Rituals and routines. Teachers understand that these two mainstays set expectations for, and an atmosphere of, success in the classroom.

But as everyday folks, we tend to forget the importance of rituals and routines to relationship success, both in parenthood and partnership.

Our family found ourselves resorting to them out of necessity. When dealing with twin boys and adult daughters in separate cities, we kind of had to, to keep us all connected and emotionally healthy.

Our family keeps and celebrates daily, weekly, and yearly rituals and routines. I’ll start with our daily wake up ones…

Mike and I, we get up early — way too early for mere mortals. But we’re twin parents, so that makes us… EXHAUSTED.

Our alarm sounds at 5:20 AM every weekday. Now, Mike throws his exotic, caramel-macchiato, model good looks together in a matter of minutes. Me, it takes me longer to polish my less-than-model-looks. So while I put on my face, Mike packs our lunches.

Sometimes he brings me coffee, strong and black like my eyebrow hairs — which I must pluck every morning lest they obstruct my line-of-vision. But husband-delivered coffee is not quite a regular morning ritual these days because… well, twins.

The boys didn’t sleep for the first 16 months of their lives, and Mike and I lost a lot of brain cells. Bucket-loads of the little gray things. So now it takes us aeons to do the daily grind, which means the coffee grinds often wait till I wander into the kitchen on my own. But sometimes coffee appears at my vanity while I’m tweezing. And it’s the sweetest surprise.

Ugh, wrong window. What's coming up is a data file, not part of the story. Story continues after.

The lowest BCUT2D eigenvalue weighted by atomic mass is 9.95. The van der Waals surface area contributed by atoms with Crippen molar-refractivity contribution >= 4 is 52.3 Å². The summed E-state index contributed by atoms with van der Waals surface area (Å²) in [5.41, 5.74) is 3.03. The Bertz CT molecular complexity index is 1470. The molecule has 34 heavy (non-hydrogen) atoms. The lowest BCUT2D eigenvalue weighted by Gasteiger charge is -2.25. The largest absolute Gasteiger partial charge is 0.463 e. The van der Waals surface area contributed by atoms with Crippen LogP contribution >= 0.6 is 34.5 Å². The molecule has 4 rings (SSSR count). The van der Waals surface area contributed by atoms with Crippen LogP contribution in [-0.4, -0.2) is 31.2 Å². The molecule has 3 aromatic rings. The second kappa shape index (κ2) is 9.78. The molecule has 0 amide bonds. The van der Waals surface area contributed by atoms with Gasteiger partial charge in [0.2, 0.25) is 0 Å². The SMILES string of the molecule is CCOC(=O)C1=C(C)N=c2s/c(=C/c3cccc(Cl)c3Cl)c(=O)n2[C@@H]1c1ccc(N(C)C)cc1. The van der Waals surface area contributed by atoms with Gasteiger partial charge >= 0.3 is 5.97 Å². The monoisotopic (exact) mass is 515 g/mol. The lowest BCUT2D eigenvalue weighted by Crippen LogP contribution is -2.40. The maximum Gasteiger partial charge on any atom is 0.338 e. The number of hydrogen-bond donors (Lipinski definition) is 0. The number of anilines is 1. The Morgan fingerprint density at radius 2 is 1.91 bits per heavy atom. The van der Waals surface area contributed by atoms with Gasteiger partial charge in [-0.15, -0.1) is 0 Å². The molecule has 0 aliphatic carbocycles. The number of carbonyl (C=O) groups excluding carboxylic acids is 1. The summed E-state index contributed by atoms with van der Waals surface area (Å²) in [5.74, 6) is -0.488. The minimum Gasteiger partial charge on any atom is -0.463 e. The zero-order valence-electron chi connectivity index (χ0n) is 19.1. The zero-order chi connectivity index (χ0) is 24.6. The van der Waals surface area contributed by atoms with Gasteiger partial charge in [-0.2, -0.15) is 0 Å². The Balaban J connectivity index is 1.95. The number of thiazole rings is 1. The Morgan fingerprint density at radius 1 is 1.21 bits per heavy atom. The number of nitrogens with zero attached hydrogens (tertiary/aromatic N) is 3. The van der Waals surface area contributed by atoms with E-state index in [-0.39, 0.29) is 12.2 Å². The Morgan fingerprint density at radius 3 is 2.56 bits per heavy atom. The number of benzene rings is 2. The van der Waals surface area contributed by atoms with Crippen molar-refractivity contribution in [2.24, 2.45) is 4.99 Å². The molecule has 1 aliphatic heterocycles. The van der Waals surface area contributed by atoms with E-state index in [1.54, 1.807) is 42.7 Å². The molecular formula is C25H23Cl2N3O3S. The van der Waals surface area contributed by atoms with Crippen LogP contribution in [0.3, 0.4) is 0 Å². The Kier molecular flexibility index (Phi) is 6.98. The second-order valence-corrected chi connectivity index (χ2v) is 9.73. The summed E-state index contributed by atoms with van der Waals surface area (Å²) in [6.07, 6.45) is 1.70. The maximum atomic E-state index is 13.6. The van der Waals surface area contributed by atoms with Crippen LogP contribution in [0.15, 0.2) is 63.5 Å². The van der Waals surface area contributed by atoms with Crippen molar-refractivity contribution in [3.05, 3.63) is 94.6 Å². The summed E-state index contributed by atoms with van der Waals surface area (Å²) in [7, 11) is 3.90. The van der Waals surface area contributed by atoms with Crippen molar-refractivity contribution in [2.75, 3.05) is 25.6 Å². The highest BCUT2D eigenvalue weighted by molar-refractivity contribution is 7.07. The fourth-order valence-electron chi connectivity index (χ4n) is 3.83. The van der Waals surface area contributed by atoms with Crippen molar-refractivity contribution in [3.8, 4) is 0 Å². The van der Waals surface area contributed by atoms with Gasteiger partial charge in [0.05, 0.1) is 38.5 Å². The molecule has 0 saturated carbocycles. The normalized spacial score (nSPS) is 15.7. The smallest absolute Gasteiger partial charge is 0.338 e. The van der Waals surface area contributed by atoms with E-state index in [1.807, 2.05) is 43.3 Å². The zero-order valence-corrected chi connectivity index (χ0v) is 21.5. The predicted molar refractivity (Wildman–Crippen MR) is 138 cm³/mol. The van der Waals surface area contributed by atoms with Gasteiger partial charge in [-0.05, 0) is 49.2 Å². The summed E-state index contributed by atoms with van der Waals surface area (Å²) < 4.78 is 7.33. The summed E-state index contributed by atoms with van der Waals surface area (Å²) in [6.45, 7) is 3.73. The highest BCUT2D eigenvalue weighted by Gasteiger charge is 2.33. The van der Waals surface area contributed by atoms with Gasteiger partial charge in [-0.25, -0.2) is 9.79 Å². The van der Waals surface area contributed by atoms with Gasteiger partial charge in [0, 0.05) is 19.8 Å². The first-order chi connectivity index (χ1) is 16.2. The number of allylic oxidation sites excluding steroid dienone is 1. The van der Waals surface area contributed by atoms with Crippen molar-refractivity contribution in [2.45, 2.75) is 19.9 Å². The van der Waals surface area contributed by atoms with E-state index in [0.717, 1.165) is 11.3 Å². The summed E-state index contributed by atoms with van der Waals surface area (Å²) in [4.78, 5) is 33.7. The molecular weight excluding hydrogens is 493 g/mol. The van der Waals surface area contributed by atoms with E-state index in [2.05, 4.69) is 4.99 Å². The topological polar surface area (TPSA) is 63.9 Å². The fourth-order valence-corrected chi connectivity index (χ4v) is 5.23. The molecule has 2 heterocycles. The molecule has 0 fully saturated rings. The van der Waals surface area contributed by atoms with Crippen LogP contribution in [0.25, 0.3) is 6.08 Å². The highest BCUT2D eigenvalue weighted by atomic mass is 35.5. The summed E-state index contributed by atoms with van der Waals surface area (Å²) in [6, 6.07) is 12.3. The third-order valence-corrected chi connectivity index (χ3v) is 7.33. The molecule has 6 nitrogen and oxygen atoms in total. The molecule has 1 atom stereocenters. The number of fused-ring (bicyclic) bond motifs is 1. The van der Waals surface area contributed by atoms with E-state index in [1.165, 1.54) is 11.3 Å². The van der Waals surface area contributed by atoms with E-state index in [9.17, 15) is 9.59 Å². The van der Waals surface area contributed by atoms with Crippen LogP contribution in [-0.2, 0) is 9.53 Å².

What Mike does do every day, though, is kiss me good morning and good night. Without fail. And tell me he loves me in a thousand different ways, from words, to actions, to emojis, to even sweet little inspirational notes written on my peanut butter sandwich baggie every single day. Without fail.

But back to our morning routines… every day at 6:30, before leaving the house, both of us are responsible for waking one boy.

Mike is on Parker duty, and my big, burly, teddy-bear-of-a-half-Asian-man climbs into bed with our small, burly, teddy-bear-of-a-quarter-Asian-son and gently nudges him toward daylight — which is no easy task. There’s a reason the sign over Parker’s bed says, “Don’t Wake the Bear.”

Me, I get the easier boy. Tate,’s nickname is Bug, and he crawls into my arms and snuggles into my neck like a little cocooned caterpillar. But then, after about two minutes, he unfurls his shine and rises to meet the day. Easy peasy.

While our morning rituals are essential, our nighttime rituals are essentially sacred.

At dinnertime, the boys often FaceTime their big sisters, a tried-and-true way to keep the love and connection alive long distance.

The girls call and ask about preK or gymnastics, or the boys chat up Bentley and Beau and Bray, their nephews and niece. When you’re a postmodern family with miles and generations between your kiddos — and mere months between your sons and grandsons — you make it work through both technology and trips. And since trips are generally reserved for school holidays, FaceTime, it is.